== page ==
Army Spc. Faroumi Nyaljok, from Glendale, Ariz., an interpreter with 3rd Heavy Brigade Combat Team, is greeted by Sheik Kasum, leader of the Narhwan, Iraq, Sons of Iraq citizen security group, March, 5. While the two spoke, group members unloaded 240 cases of bottled water provided by 3rd Heavy Brigade Combat Team for the town's people.
By Spc. Ben Hutto, USA
Special to American Forces Press Service
FORWARD OPERATING BASE HAMMER, Iraq - Soldiers from 3rd Heavy Brigade Combat Team delivered 240 cases of bottled water March, 5 to a town east of Baghdad.
The soldiers brought the water to the "Sons of Iraq" citizen security group's headquarters in Narhwan for distribution.
"Water is very important here," said Army Sgt. Lucas Walrod, from Panama, N.Y., a squad leader in Troop B, 3rd Squadron, 1st Cavalry Regiment, currently attached to 1st Battalion, 10th Field Artillery. "There is a shortage of potable water here, so it is greatly appreciated when we deliver it. It is one of the main ways we help the community."
Walrod said the Sons of Iraq will play a key role by distributing the water to the town's residents. In previous operations, Troop B distributed the water themselves, but many citizens were unable to attend the water drops.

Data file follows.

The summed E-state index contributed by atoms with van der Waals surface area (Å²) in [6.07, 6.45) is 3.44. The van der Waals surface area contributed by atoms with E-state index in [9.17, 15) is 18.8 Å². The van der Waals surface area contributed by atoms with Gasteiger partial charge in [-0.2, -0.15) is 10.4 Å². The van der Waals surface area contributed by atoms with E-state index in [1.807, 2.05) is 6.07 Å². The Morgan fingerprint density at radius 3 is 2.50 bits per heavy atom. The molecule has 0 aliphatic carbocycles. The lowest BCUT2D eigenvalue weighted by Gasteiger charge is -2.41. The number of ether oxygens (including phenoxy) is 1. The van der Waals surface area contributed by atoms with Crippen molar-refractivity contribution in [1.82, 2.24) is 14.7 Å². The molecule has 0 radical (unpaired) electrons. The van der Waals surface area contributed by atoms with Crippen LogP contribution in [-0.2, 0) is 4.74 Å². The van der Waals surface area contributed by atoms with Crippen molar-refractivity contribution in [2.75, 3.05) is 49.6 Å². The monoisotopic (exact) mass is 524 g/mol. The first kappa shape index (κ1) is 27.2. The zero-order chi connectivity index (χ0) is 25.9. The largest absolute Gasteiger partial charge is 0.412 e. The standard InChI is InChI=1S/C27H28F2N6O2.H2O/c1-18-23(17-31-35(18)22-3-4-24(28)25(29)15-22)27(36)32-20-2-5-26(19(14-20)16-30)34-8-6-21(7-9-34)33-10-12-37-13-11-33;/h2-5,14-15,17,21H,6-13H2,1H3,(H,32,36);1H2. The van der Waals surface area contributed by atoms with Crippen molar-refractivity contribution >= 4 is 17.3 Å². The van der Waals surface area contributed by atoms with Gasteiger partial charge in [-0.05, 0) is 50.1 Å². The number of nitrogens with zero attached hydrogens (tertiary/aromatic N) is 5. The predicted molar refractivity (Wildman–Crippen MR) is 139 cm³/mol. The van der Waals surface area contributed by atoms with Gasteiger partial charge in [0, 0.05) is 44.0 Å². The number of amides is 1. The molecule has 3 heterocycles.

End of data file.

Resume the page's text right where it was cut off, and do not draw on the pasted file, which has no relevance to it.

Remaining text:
"We deliver it here, and Sheik Kasum (the leader of the Narhwan Sons of Iraq) hands it out to the people who need it," Walrod said. "The Sons of Iraq have an unbiased system of getting it out to all the people here. ... They are really good at it, because they are from here and know the people they are helping.
"Having the Sons of Iraq deliver it also adds to their legitimacy here," he continued. "The people can actually see that the group is here to help them when they do things like deliver water."
Kasum said he uses 40 different agents to identify needy families and distribute food to them. The agents use a ration card system to ensure that each family is getting the amount they require and to limit people from stockpiling more than they need.
Soldiers say the roads in Narhwan are secure because of the performance of the Sons of Iraq and goodwill brought about by projects like water and food drops.
"I get a good feeling coming down here, because the routes are secure," said Army 1st Lt. Jose Mendoza, from Fresno, Calif., a platoon leader from Company G, 203rd Brigade Support Battalion, currently attached to 1-10th FA. "I have not been shot at or hit by an (improvised explosive device) this entire deployment. I credit the clearance teams and soldiers for making sure the routes are secure, but the Sons of Iraq checkpoints have played a big part in the security of the roads here as well. They have been doing a good job and are working with us."